The Olo and the Alaia~Part One

‘Let’s go surfing now, everybody’s learning how, come on and safari with me…’  Those iconic words from the Beach Boys began beckoning the American public in June 1962 to experience what was then depicted through Hollywood as the ultimate California pastime.  Unknown to most at the time, and even many today, is how much surfing and the surfboard had evolved from it’s first known existence in the 6th century.   

To the early Polynesians, surfing was not just a sport or pastime it was an integral part of their culture.  Surfing was a deeply spiritual activity and surfboards were created with great ceremony honoring not only the activity but also those that rode the boards.  Those first boards were made from native woods and though simple to look at indicated the social class of the rider depending on the size and material used.  The ‘Olo’ was 14-25 feet and ridden by chiefs and the Alii or noblemen, and most of these boards were made from the Wili Wili tree.  The ‘Alaia’ was a mere 10-12 foot surfboard, ridden by the commoners and made of wood from Ula and Koa trees.  Surfing was also used as a training exercise for the Hawaiian chiefs and used in conflict resolution.  

Surfing and the surfboard didn’t make it to California until 1907 when Hawaiian George Freeth became the first professional surfer, demonstrating his skills as a publicity promotion for the Redondo-Los Angeles Railway and using his new board design. Freeth had been experimenting with the traditional surfboard design and found by cutting the board in half to a mere 8 feet it was much lighter and more maneuverable, leading the way to the solid redwood Hawaiian board of that time that ranged in size from 6 to 10 feet in length.  These redwood boards were commonly referred to as ‘planks’ due to their straight, flat shape and while lighter than the longer boards were still quite heavy compared to today’s standard.  

Ironically it was Tom Blake, a native Wisconsinite who had moved to Hawaii, who effected the next major changes in surfboard construction.  In 1926, in an effort to reduce the weight of the board and keep the 15 feet of length, he drilled hundreds of holes into a redwood surfboard and encased it with a thin board of wood on the top and bottom.  The fifteen foot surfboard now weighed a mere 100 pounds and was nicknamed the ‘Cigar Board’ by the local Hawaiians.  Initially ridiculed, the new design was quickly adopted by other surfers after witnessing the increased speed in the water and the ‘Cigar Board’ became the first mass-produced surfboard in 1930.  Not done innovating, Blake also created the first ‘fixed fin’  in 1935 which lead to more stability and maneuverability while riding a wave.   During this same time frame, Balsa wood, a much lighter wood from South America began being used in surfboard construction.  The center of the boards would be constructed of Balsa to reduce the weight of the surfboard and the rails, nose and tail would be made of Redwood for increased strength and durability. The woods were bonded together with a newly developed waterproof glue and then varnished.  With this new construction the weight of the average surfboard was further reduced to an unbelievable 60 pounds.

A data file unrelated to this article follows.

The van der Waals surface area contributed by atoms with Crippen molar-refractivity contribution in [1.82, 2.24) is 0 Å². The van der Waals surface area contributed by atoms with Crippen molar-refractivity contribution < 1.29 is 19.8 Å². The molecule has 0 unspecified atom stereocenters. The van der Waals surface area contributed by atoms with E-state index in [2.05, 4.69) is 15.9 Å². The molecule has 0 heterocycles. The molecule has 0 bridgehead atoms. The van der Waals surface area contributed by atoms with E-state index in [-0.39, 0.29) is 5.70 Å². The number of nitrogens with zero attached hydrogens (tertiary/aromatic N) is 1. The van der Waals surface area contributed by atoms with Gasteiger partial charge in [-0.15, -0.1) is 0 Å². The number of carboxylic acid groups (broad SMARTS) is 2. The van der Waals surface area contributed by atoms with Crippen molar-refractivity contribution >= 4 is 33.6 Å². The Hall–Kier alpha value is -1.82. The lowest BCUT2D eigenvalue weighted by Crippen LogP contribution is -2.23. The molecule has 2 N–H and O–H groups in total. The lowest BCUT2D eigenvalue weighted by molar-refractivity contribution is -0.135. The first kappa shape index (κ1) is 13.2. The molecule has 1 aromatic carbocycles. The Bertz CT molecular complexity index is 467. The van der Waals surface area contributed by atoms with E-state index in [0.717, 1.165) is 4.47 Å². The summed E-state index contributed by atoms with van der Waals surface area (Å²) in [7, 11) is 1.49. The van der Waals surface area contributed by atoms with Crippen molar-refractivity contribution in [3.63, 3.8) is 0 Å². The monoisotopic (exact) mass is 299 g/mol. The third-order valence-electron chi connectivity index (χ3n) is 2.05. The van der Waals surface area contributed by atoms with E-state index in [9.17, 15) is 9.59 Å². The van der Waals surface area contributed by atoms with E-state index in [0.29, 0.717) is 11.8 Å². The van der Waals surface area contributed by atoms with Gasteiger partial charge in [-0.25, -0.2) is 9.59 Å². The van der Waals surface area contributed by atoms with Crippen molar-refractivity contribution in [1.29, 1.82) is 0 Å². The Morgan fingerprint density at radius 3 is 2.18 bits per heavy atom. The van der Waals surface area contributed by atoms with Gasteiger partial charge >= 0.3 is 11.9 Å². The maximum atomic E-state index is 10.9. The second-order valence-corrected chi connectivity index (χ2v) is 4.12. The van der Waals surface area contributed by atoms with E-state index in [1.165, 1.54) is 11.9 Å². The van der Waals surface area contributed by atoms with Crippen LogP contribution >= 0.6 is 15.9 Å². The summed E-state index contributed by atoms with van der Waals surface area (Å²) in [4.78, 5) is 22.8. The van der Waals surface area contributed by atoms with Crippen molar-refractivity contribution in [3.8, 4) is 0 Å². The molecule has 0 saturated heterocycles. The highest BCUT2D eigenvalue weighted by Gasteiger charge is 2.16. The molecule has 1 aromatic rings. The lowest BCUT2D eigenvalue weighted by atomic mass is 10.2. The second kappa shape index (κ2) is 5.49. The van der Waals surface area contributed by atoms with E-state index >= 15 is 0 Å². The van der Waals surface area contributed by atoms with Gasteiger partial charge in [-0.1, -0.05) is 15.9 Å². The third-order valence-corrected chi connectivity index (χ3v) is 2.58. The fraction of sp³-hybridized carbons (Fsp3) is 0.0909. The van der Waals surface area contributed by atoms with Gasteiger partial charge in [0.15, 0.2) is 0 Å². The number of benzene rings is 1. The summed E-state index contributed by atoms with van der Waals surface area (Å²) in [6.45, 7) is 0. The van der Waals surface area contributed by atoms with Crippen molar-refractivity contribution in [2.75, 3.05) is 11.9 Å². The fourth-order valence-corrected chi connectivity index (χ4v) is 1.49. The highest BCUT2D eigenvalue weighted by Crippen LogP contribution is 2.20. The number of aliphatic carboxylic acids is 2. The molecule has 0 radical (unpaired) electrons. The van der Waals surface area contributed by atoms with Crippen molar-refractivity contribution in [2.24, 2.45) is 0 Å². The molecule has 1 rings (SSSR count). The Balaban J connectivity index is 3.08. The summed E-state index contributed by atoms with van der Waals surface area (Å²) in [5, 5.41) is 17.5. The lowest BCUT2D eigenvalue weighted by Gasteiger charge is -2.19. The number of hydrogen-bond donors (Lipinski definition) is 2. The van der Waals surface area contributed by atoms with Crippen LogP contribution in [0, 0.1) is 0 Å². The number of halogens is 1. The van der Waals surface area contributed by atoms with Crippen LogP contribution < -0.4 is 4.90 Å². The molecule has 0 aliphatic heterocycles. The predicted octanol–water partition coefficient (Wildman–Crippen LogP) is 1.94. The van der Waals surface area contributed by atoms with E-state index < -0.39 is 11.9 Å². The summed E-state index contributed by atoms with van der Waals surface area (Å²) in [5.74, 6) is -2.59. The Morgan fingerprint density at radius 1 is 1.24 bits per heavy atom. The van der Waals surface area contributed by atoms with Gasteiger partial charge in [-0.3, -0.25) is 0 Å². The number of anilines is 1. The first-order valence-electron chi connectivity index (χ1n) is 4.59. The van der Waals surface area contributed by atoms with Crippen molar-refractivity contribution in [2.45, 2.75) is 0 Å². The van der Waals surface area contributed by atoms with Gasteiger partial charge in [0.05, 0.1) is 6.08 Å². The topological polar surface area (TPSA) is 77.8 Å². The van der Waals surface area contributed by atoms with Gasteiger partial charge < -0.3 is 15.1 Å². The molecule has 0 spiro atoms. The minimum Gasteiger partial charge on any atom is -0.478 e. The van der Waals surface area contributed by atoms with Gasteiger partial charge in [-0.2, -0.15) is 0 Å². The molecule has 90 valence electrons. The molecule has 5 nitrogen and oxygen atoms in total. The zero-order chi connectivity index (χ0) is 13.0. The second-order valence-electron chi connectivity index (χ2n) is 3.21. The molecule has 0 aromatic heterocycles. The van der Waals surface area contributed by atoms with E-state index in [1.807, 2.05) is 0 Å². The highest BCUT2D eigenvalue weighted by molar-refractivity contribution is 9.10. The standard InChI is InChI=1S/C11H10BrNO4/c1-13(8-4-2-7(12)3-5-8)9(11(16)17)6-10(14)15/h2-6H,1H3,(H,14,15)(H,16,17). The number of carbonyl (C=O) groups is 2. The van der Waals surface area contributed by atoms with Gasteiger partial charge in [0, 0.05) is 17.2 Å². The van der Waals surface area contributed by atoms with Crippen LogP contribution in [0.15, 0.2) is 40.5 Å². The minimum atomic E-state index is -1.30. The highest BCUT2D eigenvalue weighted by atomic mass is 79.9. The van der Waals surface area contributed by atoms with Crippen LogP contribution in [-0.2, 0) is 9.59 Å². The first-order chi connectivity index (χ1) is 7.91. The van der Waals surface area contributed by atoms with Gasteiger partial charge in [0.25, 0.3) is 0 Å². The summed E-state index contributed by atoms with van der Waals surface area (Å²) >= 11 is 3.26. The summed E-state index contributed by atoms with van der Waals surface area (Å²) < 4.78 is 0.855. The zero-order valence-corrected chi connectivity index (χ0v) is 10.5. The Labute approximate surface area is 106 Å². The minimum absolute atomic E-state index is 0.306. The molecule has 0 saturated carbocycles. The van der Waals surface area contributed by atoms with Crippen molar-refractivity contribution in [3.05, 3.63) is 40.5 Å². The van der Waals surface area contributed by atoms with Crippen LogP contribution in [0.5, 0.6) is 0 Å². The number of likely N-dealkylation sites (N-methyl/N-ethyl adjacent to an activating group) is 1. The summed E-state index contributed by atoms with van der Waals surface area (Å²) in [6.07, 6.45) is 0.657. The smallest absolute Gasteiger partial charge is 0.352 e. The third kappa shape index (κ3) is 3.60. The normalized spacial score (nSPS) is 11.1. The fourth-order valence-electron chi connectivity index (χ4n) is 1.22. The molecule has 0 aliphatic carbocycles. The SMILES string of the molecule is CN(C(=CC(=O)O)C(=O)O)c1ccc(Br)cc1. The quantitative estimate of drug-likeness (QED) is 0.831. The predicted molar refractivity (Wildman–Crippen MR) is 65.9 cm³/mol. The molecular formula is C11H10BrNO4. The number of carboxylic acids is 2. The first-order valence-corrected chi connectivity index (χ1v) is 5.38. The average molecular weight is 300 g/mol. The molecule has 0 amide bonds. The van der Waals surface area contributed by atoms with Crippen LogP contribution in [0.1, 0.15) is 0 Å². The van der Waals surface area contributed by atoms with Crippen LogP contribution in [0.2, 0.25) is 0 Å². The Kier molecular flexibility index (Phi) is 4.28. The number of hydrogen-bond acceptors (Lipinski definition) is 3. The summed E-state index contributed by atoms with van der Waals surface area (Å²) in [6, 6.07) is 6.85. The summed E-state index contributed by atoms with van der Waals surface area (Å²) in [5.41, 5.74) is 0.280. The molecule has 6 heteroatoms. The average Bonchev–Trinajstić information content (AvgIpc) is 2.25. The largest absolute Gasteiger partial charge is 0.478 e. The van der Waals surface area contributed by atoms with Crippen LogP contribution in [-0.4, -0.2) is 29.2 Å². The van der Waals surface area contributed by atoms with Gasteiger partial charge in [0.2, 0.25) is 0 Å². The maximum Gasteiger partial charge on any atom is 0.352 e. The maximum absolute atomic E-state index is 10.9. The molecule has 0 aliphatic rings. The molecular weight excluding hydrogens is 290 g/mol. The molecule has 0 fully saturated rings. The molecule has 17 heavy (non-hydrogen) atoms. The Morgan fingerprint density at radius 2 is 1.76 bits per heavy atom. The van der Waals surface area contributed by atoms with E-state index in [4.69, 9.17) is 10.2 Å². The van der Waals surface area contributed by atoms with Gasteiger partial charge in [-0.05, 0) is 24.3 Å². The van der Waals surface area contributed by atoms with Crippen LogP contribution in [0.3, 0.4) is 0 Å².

It wasn’t until after World War II and the advent of new technologies the modern surfboard of today was born.  Fiberglass, plastics and styrofoam were new materials introduced through the needs of war and adopted into surfboard manufacturing.  Of these three new materials, fiberglass became the most significant for surfing. Initially, Balsa boards covered with fiberglass were created commercially before being replaced in the late 1940’s with boards made of styrofoam and thin layers of marine plywood, Balsa wood, or a Redwood stringer and then coated with fiberglass.  

The late ’50’s brought the advent of the first ‘foam’ boards and more innovation in shape, size and fins but that is a story for another day when we continue our exploration into the evolution of the surfboard.  For now, as the Beach Boys proclaimed in 1962, the surfing safari can be a reality, fueled by dreams, hope, initiative and the aloha spirit.  


‘The Complete Guide to Surfing’ by Peter Dixon

‘A Brief History of the Surfboard’ Popular Mechanics, June 12, 2012 by Erin McCarthy